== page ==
Yes, Netflix on cable would be great for TV. But it’d be horrible for the open Internet.

October 21, 2013

Kevin Spacey in a scene from Netflix's "House of Cards." (Patrick Harbron for Netflix)

Reed Hastings famously said this year that Netflix's goal "is to become HBO faster than HBO can become us." The CEO was mainly talking about producing compelling television like "House of Cards" and "Orange is the New Black," but take that to its logical endpoint and you wind up at a cold, numerical battle against HBO for the public's eyeballs.

Now, Netflix is set to reveal that it's virtually surpassed its rival in terms of paid subscribers, a sign of how quickly the service has matured since its experiment with Qwikster (the ill-fated idea to spin off Netflix's DVD-by-mail feature as a separate company). Netflix's enormous audience is looking increasingly attractive to cable companies, many of whom are reportedly in talks to put Netflix on set-top boxes nationwide. If successful, getting access to Netflix could soon become that much more convenient.

But while it might serve consumers in the short run, tying Netflix more closely to the cable industry could pose a threat to the open Internet that helped give rise to the company in the first place.

Netflix has been a staunch defender of network neutrality, the idea that Internet providers shouldn't tailor the quality of their service according to the type of information (video, audio, text, etc.) being transmitted. Watching Netflix requires ISPs to move a lot of data, and the company is often invoked as a potential victim of efforts to throttle that traffic. Since that tension is partly what's driven Netflix to challenge cable companies in the past, a deal with said companies might undermine Netflix's rhetorical position on net neutrality.

More importantly, though, a content-sharing agreement would also set up an actual economic opportunity for cable companies to establish greater control over the Internet.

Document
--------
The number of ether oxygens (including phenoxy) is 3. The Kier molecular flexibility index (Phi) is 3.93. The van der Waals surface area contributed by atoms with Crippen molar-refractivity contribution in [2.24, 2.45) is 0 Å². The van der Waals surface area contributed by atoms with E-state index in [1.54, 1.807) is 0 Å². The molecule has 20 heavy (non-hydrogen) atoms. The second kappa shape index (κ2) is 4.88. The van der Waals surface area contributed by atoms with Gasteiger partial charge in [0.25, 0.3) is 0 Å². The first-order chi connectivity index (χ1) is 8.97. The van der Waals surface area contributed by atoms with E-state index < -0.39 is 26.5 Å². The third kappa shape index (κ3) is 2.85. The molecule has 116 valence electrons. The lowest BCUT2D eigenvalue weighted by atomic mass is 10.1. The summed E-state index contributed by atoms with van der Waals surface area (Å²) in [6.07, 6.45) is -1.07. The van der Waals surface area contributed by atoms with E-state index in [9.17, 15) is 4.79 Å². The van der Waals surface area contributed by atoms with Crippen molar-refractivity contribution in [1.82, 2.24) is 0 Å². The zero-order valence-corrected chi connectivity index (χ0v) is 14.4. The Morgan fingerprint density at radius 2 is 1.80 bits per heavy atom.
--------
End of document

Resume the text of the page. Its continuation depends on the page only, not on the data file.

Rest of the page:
For much of the Web's history, ISPs have stayed away from producing the Web services that travel over their wires and into a customer's home. It helps that ISPs and Web companies are separated by still other companies that move traffic over the wider Web before it reaches the last mile, which is generally the ISP's property. Consumers are protected by this arrangement because no single ISP can dictate what content producers can or can't do.

That begins to change if ISPs, through deals with Web services, gain new leverage against them. The likelihood of that seems pretty high in the case of Netflix and the cable industry:

At issue is Open Connect, a content delivery system Netflix wants broadband providers such as Comcast to use. The catch is that Netflix wants Open Connect to be installed inside the broadband provider's own networks.

Implementing this solution would be costly, the cable companies argue. They also say, according to the LA Times, that it would give Netflix the ability to make further demands later on. Denying Netflix the use of Open Connect might hurt the cable companies in the form of a lost opportunity. But it would arguably hurt Netflix a lot more, particularly since it's being squeezed from the other side by movie studios that can keep asking Netflix for more money in exchange for continuing to distribute their products.

Once cable companies bring Netflix closer into their orbit, they'll be able to justify upselling customers to more expensive broadband plans or raising the price of cable packages. And, particularly if they concede to Netflix on Open Connect, the network operators could pass the costs of integrating and maintaining the technology onto Netflix, which could mean higher prices for Netflix's own subscribers.

At the same time, in an effort to attract new customers, cable companies could sell promotions that leverage the Netflix partnership, putting other streaming video services like Hulu at a disadvantage. And since many markets are limited to one or two cable providers, giving Netflix preferential treatment at the expense of its competitors would grant cable companies a lot of control over the Internet economy.

Ironically, Netflix, often held up as a key beneficiary of network neutrality, could wind up contributing to its decline.

Brian Fung covers technology for The Washington Post, focusing on telecom, broadband and digital politics. Before joining the Post, he was the technology correspondent for National Journal and an associate editor at the Atlantic.
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